James Paul Clarke
James Paul Clarke (1854-1916) was the eighteenth governor of the State of Arkansas, serving in office from January 8, 1895, to January 12, 1897.
Clarke was born in Yazoo City, Mississippi, on August 18, 1854 to Walter and Ellen (White) Clarke. His father was an architect and civil engineer. He studied law at the University of Virginia where he graduated in 1878. He moved to Helena, Arkansas, the next year and began practicing law.
Clarke was elected to the Arkansas House of Representatives in 1886, became a state senator in 1888, and then served as the Attorney General in 1892 before his election as Democratic governor in September 1894. As governor he resolved debates over disputed land claims, and saw passage of a law to ban prize fighting in the state. After serving one year in the state's highest office he campaigned for a seat in the U.S. Senate, but lost the election. He moved his law practice to Little Rock after the failed bid. A later election run in 1902 led to his being seated in the U.S. Senate from 1903 to 1916. He served as president pro tempore twice. Clarke died holding his Senate office in 1916. He is buried in Little Rock's Oakland Cemetery.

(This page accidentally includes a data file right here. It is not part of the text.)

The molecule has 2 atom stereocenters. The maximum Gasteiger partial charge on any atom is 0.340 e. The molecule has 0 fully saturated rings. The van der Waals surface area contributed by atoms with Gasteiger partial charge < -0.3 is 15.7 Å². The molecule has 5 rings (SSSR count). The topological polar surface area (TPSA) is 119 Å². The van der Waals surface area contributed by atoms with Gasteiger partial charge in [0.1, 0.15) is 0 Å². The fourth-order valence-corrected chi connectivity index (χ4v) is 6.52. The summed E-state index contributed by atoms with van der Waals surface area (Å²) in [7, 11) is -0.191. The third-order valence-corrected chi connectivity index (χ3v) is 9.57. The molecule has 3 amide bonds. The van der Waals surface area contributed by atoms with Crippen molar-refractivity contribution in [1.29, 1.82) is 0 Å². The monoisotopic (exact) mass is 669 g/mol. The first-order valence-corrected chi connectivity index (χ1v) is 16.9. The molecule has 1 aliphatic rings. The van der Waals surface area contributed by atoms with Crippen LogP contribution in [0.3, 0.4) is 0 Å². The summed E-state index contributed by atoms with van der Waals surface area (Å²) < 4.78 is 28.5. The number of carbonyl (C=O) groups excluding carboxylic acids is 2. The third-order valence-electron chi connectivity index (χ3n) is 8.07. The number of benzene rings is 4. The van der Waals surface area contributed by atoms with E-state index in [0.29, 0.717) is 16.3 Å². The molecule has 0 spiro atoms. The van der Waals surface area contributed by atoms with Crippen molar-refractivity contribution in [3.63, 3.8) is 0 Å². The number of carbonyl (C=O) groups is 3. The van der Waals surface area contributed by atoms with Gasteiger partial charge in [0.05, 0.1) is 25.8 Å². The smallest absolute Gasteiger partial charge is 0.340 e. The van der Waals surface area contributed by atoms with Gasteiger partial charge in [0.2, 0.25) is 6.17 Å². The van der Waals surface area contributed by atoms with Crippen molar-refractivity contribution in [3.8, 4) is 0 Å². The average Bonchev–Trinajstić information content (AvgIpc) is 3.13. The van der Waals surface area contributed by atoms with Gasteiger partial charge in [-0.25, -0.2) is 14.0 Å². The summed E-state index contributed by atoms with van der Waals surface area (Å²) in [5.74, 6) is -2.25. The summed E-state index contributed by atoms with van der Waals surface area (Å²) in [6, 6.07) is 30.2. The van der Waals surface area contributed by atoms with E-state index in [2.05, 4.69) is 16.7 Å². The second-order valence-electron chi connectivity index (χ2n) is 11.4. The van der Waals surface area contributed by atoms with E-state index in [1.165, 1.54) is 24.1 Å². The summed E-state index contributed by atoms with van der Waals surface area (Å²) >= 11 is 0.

A marble statue of Clarke is located in the Capitol Visitor Center in Washington, D.C. The statue had resided in the Capitol's Statuary Hall from 1921, when it was sculpted by Pompeo Coppini, until 2008 when it was moved.
- Jane Fullerton, "Out of the Shadows," Arkansas Democrat-Gazette, November 25, 2008.
- The National Cyclopaedia of American Biography: Being the History of the United States as Illustrated in the Lives of the Founders, Builders, and Defenders of the Republic, vol. 10 (J.T. White, 1900), 193.
- Who's Who in the World, 1912 (The International Who's Who Publishing Company., 1911), 283.